Australia set to ditch passports for biometrics

It's thought this change could come into effect in 2020

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A View of the Sydney Opera House seen from Sydney Harbour in Australia | Image: Chris Radburn / PA Archive/Press Association Images

It may seem hard to imagine right now, but it looks as though Australia is working on a technological solution that could mean the end of the passports in their country. The plan involves biometric tech that can recognise faces, irises and fingerprints.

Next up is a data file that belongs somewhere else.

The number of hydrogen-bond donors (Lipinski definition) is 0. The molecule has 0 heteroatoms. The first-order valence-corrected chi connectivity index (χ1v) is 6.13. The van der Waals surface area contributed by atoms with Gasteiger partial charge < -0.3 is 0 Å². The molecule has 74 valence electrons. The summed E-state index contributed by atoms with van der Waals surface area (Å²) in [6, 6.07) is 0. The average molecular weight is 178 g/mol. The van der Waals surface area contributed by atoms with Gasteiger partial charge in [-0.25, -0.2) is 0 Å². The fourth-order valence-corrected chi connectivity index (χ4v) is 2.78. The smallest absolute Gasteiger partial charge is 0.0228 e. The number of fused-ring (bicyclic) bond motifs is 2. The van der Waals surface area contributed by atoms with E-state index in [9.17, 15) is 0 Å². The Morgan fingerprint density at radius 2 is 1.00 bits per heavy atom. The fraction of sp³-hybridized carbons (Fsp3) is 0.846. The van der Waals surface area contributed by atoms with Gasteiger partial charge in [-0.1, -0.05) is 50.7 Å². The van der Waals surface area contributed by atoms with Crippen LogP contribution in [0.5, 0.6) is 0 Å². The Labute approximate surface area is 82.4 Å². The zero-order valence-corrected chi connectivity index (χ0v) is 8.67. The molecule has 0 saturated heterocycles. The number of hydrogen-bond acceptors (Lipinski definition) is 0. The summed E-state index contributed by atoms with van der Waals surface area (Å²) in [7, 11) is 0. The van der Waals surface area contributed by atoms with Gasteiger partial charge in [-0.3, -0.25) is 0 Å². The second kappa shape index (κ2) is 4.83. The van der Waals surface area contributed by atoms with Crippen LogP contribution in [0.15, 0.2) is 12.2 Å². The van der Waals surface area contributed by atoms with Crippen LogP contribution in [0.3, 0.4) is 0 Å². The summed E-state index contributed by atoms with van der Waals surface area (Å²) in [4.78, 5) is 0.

Known as the "Seamless Traveler System", this technology will allow international visitors to enter the country with ease, in the same way citizens do. The goal is for 90% of arrivals to pass through unmanned electronic stations by 2019 / 2020. 

This process is budgeted to cost $94million over five years and will make Australian airports more efficient. It's hoped that a pilot programme, using this technology, will kick off at Canberra airport in July. 

“Our ability to harness the power of big data is increasing exponentially,” John Coyne, head of border security at the Australian Strategic Policy Institute, told The Sydney Morning Herald. 

“The department is asking tenderers to provide innovative solutions to allow arriving travelers to self-process,” a spokeswoman for immigration said. 

While this sounds like a solution to long queues and immigration control, it does raise questions about data protection and privacy.